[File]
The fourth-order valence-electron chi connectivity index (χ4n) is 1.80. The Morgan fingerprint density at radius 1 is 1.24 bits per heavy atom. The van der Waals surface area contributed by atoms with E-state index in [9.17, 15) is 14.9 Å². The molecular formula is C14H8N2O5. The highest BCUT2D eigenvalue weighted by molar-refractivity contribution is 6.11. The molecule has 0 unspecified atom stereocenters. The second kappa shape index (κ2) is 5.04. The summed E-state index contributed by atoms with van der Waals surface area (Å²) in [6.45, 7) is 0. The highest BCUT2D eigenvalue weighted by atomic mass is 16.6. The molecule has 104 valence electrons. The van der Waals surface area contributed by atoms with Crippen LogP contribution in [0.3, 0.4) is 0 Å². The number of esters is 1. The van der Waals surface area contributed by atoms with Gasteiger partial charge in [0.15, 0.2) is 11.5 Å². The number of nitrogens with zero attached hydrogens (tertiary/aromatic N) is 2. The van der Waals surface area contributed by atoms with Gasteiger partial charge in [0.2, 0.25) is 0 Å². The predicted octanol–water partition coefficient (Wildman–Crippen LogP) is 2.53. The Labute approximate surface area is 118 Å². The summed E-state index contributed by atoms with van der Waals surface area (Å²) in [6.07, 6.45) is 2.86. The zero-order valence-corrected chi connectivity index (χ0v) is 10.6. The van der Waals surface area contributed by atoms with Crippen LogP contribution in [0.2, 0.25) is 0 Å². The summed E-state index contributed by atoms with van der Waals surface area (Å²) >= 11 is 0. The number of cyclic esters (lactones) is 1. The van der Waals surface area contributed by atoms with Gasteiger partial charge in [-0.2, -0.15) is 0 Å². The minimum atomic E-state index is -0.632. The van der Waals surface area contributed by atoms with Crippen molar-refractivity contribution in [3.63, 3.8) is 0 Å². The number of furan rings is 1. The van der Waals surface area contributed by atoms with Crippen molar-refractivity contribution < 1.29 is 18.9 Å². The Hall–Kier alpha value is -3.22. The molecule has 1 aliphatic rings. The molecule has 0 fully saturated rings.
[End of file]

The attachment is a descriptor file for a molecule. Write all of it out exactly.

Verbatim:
The fourth-order valence-electron chi connectivity index (χ4n) is 1.80. The Morgan fingerprint density at radius 1 is 1.24 bits per heavy atom. The van der Waals surface area contributed by atoms with E-state index in [9.17, 15) is 14.9 Å². The molecular formula is C14H8N2O5. The highest BCUT2D eigenvalue weighted by molar-refractivity contribution is 6.11. The molecule has 0 unspecified atom stereocenters. The second kappa shape index (κ2) is 5.04. The summed E-state index contributed by atoms with van der Waals surface area (Å²) in [6.45, 7) is 0. The highest BCUT2D eigenvalue weighted by atomic mass is 16.6. The molecule has 104 valence electrons. The van der Waals surface area contributed by atoms with Crippen LogP contribution in [0.3, 0.4) is 0 Å². The number of esters is 1. The van der Waals surface area contributed by atoms with Gasteiger partial charge in [0.15, 0.2) is 11.5 Å². The number of nitrogens with zero attached hydrogens (tertiary/aromatic N) is 2. The van der Waals surface area contributed by atoms with Gasteiger partial charge in [0.2, 0.25) is 0 Å². The predicted octanol–water partition coefficient (Wildman–Crippen LogP) is 2.53. The Labute approximate surface area is 118 Å². The summed E-state index contributed by atoms with van der Waals surface area (Å²) in [6.07, 6.45) is 2.86. The zero-order valence-corrected chi connectivity index (χ0v) is 10.6. The van der Waals surface area contributed by atoms with Crippen LogP contribution in [0.2, 0.25) is 0 Å². The summed E-state index contributed by atoms with van der Waals surface area (Å²) >= 11 is 0. The number of cyclic esters (lactones) is 1. The van der Waals surface area contributed by atoms with Gasteiger partial charge in [-0.2, -0.15) is 0 Å². The minimum atomic E-state index is -0.632. The van der Waals surface area contributed by atoms with Crippen molar-refractivity contribution in [3.63, 3.8) is 0 Å². The number of furan rings is 1. The van der Waals surface area contributed by atoms with Crippen molar-refractivity contribution < 1.29 is 18.9 Å². The Hall–Kier alpha value is -3.22. The molecule has 1 aliphatic rings. The molecule has 0 fully saturated rings.